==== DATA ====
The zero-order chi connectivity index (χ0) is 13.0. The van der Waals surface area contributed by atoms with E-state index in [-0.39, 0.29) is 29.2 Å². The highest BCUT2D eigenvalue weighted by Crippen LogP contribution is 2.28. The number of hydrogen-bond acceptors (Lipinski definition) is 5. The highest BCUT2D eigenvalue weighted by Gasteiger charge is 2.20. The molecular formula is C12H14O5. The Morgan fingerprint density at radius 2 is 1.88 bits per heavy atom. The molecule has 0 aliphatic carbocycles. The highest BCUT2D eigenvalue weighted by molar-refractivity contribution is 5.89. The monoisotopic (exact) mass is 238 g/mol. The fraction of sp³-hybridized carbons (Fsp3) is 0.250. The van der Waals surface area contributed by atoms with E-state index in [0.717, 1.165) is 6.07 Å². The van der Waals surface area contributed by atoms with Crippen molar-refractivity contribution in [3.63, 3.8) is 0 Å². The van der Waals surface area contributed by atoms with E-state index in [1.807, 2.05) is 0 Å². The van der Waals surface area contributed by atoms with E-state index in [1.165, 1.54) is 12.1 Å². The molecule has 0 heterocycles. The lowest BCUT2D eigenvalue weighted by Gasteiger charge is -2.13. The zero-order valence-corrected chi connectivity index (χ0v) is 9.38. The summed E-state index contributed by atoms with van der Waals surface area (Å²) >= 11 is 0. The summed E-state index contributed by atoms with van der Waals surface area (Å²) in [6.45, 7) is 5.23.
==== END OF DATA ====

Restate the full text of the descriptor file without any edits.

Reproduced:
The zero-order chi connectivity index (χ0) is 13.0. The van der Waals surface area contributed by atoms with E-state index in [-0.39, 0.29) is 29.2 Å². The highest BCUT2D eigenvalue weighted by Crippen LogP contribution is 2.28. The number of hydrogen-bond acceptors (Lipinski definition) is 5. The highest BCUT2D eigenvalue weighted by Gasteiger charge is 2.20. The molecular formula is C12H14O5. The Morgan fingerprint density at radius 2 is 1.88 bits per heavy atom. The molecule has 0 aliphatic carbocycles. The highest BCUT2D eigenvalue weighted by molar-refractivity contribution is 5.89. The monoisotopic (exact) mass is 238 g/mol. The fraction of sp³-hybridized carbons (Fsp3) is 0.250. The van der Waals surface area contributed by atoms with E-state index in [0.717, 1.165) is 6.07 Å². The van der Waals surface area contributed by atoms with Crippen molar-refractivity contribution in [3.63, 3.8) is 0 Å². The van der Waals surface area contributed by atoms with E-state index in [1.807, 2.05) is 0 Å². The van der Waals surface area contributed by atoms with E-state index in [1.165, 1.54) is 12.1 Å². The molecule has 0 heterocycles. The lowest BCUT2D eigenvalue weighted by Gasteiger charge is -2.13. The zero-order valence-corrected chi connectivity index (χ0v) is 9.38. The summed E-state index contributed by atoms with van der Waals surface area (Å²) >= 11 is 0. The summed E-state index contributed by atoms with van der Waals surface area (Å²) in [6.45, 7) is 5.23.